Yesterday the Joint Committee of Agency Rule Review (JCARR) approved a set of rules proposed by the OPSB that do not reflect the requirements of the law, that are not protective of people and that are not enforceable. In short, it was NOT a good day for the people of Ohio. There was but one slight ray of hope when committee member, Senator Troy Balderson who also chairs the Ohio Senate Public Utilities Committee, pointed out to the OPSB’s Legal Director, Angela Hawkins, that there were, in fact, deficiencies in the rules and he expects those deficiencies to be fixed in the upcoming new rulemaking process. That process formally begins on Thursday, June 9th at a 10:00 a.m. hearing at the offices of the PUCO/OPSB. Testimony will be taken that day and we expect the comment period will be open beyond Thursday. After the OPSB has gathered input, they will issue new rules and those proposed rules will also be open for comment after which, they will go back to JCARR for approval. In the meantime, it is open season on rural families.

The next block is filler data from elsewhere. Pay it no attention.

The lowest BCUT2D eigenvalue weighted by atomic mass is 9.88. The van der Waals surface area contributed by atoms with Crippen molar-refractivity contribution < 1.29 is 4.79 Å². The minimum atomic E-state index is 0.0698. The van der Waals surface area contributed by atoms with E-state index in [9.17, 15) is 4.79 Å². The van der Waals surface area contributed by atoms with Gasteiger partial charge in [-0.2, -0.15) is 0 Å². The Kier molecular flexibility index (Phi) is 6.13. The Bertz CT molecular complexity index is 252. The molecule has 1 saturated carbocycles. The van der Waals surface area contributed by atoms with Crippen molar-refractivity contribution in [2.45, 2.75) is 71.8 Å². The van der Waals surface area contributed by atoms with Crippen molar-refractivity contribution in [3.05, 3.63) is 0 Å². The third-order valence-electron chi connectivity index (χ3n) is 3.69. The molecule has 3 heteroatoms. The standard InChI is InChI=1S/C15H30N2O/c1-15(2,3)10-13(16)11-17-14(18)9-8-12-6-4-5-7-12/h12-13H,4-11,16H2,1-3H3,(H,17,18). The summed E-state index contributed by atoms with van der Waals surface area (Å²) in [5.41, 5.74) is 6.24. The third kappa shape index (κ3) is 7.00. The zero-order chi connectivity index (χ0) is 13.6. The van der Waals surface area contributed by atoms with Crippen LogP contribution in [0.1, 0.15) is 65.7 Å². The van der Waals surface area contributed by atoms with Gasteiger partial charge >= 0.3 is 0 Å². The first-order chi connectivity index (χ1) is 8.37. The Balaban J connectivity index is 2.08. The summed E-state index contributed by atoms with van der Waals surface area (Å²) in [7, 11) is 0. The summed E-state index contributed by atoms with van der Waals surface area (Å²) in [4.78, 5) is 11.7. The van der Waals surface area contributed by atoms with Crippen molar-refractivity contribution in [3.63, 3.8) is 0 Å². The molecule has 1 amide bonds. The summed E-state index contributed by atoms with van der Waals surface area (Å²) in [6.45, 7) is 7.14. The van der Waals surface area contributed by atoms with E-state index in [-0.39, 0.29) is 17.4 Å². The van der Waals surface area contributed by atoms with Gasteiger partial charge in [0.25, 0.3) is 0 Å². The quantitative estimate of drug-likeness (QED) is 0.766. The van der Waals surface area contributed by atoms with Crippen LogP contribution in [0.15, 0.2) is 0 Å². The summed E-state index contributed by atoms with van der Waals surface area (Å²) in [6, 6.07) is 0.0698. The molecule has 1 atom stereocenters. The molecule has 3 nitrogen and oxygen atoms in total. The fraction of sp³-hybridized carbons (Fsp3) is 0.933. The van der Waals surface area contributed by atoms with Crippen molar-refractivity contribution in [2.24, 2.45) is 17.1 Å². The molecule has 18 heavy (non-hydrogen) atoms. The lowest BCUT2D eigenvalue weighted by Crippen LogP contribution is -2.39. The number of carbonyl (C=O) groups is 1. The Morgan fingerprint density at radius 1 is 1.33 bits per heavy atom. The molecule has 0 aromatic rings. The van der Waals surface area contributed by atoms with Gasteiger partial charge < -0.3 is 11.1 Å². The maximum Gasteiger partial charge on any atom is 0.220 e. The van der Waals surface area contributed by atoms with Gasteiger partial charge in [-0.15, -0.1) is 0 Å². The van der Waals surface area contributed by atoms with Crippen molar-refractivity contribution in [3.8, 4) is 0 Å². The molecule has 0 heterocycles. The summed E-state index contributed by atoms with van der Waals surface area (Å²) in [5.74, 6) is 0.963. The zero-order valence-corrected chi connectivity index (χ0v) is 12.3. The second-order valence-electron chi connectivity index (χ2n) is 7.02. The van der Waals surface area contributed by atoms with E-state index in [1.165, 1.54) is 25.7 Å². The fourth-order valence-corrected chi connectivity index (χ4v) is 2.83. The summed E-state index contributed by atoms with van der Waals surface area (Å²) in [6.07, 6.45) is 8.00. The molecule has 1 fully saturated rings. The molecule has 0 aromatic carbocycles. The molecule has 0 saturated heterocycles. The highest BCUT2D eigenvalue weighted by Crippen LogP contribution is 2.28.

Testimony in opposition to the rules was provided by Logan County’s Fight the Wind, Huron County’s Greenwich Neighbors United and Champaign County Union Neighbors United. Our favorite comments came from JCARR member, Rep. Dan Ramos (D): Q: “I can’t understand why you want setbacks that are absolutely protective of any risk. We don’t do that for other facilities. If a power plant is located in a city, we don’t protect every person in town if it blows up. “ Maybe Rep. Ramos doesn’t understand that other power plants are located in areas zoned “industrial” instead of in or next to the residential backyards of families. And they don’t understand that the noise and shadow flicker are 24/7.
Then Sen Joe Uecker (R) remarkably noted: “You keep saying that 4906.20 requires the Board to enact reasonable regulations for protection of the public. I see here that it says “reasonable regulations,” but nothing about protection of the public.”
That is what we are up against folks. It is why we must educate the public. Will you help? Please talk to your neighbors and friends and legislators. We wonder how our County Commissioners and Township Trustees would feel about granting tax abatement to projects that are essentially given a green light to imperil their constituents?